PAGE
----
Hey there! Glad you stopped by to check out my first try at a good “about me” page. Now look guys, I’ve read lots and lots of tutorials on how to write the perfect about me page and in the end, after hours of research and pouring over dozens of how-to’s and the about me pages of tons of other bloggers, mine just plain blew! As you’re reading it, I’ve highlighted (in red letters) where my application of the tips and tricks I was taught ended up feeling forced and consequently sounded disingenuous. I’m not blaming the how-to’s I’ve read. I’m simply pointing out that after all my research, some creative writing exercises are best done from your gut, your instincts, your heart. After all, you are the best you there is. Ok, so let’s get started.
About me, Scott P. Dailey (I spelled my name out a lot thinking it was important for SEO purposes to spell out my name a million frigging’ times)
If you’re reading this and you’re not one of my family members or a close friend, then I am thrilled that you’ve stopped by to say hello. (This is my first of many attempts at using someone else’s idea of humor to humanize my lead-in). Hopefully we can work together and build something awesome in the near future. If you are one of the people I mentioned, sorry guys. A simple hello will have to suffice (This is my second attempt to be someone other than who I am). Welcome to ScottPDailey.com (again, this is an attempt to mention my own domain name as often as is possible). My name is Scott P. Dailey (see what I mean?). I am a husband and father, a writer, a musician and yes, an avid social media nut. I’m a philosophical junkie and love getting to the bottom of the human condition. ScottPDailey.com (again with the domain name – jez, this is embarrassing) seeks to do just that – as it relates to social media, content marketing and inbound marketing (this was my way of going along with everyone else who says they know something about social media marketing. Sound canned? That’s because it is.). It is my first ever blog .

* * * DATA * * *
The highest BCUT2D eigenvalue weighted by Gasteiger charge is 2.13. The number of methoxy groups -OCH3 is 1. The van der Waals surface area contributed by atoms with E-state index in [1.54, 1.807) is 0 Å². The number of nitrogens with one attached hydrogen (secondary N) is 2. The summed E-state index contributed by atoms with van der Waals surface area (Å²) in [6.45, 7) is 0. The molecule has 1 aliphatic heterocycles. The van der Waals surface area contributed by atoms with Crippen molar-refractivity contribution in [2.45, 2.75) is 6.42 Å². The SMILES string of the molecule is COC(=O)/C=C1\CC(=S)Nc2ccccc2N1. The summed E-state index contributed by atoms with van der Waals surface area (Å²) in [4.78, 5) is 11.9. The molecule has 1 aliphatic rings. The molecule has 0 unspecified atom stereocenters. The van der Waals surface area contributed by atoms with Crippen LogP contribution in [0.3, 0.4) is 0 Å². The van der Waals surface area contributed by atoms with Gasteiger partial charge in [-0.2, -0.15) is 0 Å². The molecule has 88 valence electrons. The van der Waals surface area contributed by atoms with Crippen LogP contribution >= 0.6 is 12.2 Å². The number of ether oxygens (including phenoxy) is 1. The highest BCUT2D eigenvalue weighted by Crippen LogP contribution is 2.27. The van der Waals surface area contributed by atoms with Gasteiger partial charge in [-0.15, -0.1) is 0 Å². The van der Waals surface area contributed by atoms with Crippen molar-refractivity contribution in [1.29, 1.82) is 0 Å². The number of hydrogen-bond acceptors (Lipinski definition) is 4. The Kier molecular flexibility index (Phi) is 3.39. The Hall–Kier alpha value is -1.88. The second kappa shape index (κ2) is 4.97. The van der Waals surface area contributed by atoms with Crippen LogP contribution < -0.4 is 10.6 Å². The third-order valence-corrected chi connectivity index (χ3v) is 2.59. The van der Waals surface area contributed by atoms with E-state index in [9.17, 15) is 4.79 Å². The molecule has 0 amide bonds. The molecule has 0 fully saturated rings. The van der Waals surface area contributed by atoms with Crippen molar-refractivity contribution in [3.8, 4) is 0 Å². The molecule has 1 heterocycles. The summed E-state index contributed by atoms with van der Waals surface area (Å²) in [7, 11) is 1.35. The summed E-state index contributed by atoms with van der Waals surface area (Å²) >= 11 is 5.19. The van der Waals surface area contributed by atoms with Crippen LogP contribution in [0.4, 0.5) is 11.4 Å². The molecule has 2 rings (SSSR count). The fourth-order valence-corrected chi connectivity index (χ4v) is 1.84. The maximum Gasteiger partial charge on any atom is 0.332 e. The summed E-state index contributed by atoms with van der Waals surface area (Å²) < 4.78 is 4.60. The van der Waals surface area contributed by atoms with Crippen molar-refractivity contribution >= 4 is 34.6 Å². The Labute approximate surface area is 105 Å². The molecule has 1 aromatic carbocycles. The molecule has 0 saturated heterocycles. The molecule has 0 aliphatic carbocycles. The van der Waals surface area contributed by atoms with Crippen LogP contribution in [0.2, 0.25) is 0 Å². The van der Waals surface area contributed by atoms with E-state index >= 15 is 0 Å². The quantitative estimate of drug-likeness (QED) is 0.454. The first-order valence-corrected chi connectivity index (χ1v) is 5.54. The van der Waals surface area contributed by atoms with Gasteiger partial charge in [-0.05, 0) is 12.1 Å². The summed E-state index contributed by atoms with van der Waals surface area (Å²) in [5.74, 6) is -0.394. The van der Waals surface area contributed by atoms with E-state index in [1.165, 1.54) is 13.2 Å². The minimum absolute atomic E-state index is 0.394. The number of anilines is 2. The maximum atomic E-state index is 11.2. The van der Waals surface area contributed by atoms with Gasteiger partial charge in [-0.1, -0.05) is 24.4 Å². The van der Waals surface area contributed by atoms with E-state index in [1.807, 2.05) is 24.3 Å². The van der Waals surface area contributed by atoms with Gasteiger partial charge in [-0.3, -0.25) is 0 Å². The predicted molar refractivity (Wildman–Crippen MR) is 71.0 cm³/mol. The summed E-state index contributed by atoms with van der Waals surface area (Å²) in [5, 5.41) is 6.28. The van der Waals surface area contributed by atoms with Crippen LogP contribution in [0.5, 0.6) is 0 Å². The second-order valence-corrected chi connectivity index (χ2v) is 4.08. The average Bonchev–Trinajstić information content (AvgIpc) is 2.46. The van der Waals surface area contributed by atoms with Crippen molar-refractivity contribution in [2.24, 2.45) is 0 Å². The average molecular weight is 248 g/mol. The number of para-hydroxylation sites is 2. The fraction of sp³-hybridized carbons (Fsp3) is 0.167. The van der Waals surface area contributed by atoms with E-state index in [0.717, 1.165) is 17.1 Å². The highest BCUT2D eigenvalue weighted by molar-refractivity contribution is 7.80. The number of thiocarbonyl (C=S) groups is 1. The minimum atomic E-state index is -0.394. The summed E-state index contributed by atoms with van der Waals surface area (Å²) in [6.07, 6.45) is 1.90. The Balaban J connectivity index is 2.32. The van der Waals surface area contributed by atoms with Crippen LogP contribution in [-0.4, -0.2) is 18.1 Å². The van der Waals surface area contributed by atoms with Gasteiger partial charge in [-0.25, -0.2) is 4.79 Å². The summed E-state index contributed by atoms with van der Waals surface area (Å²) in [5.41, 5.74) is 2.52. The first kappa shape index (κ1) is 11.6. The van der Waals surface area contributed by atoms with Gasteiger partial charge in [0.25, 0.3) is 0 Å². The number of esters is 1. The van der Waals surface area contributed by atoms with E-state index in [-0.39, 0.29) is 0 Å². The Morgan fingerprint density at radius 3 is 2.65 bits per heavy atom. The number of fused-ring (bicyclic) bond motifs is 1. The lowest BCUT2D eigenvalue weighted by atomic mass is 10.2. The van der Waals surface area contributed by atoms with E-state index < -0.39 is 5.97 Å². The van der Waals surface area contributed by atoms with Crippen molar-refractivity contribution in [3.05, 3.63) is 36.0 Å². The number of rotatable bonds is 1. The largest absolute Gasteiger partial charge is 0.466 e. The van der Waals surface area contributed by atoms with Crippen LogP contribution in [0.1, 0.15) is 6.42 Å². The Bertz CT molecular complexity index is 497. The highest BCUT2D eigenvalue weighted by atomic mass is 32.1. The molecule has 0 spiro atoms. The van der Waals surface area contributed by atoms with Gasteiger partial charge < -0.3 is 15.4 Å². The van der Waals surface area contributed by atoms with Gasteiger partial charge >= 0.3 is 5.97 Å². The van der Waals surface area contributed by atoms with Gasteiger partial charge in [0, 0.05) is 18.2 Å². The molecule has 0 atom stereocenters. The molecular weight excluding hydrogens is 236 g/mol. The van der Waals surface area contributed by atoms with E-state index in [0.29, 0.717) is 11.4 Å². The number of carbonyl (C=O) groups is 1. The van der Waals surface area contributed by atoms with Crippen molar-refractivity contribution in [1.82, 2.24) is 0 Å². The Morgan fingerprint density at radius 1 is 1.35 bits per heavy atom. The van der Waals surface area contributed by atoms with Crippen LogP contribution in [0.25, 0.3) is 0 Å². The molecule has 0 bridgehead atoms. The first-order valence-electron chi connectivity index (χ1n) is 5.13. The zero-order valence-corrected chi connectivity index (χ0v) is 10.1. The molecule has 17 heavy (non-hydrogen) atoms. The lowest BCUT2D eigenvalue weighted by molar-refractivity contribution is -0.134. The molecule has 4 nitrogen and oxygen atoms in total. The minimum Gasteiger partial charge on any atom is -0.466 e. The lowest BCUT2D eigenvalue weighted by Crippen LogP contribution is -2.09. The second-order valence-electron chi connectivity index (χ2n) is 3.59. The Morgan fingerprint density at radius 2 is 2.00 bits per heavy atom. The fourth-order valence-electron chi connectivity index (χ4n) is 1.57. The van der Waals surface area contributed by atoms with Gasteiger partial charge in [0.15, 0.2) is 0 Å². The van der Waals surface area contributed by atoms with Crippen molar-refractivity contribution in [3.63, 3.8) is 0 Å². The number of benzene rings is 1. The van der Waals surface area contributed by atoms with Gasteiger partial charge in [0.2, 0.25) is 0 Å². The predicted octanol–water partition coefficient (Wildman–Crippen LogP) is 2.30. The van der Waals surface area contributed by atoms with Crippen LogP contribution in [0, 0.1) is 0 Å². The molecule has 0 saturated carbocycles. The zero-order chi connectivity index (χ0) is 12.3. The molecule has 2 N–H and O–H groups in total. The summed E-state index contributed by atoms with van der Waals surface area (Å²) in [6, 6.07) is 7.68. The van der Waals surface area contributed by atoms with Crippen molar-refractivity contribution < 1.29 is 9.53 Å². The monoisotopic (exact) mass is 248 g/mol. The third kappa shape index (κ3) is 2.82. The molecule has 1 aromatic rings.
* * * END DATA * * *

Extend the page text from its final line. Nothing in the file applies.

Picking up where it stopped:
I am late to the party, but not to the conversation (a not-so-subtle apology for blogging long after blogging’s become sexy).
I have been discussing the psychology of smart business branding with my clients for over a decade now. In plain English ScottPDailey.com (domain name plug yet again) is here to discuss the psychology of the social and democratic Web with small business owners just like you (trying superficially to align myself with your plight). My hope is that together we arrive at careful, practical and sustainable methods of creating and fostering positive sentiment surrounding your online brand (blah, blah, blah). There is no reason I have unearthed (“unearthed?”) yet why we all can’t all be social Web shrinks and as such, wisely and effectively use blogs, Twitter, YouTube and Facebook (all shameless ways to mention sexy buzz words) and the rest of it (“and the rest of it” is said in an effort to convey that I know this stuff so well that I’ve earned the right to be casual about how I list it – lame!) to grow our brand’s popularity and yes, increase those yummy, yummy sales (another try at sounding casual on purpose). Oh and incidentally, there’s nothing casual about being purposeful. Duh.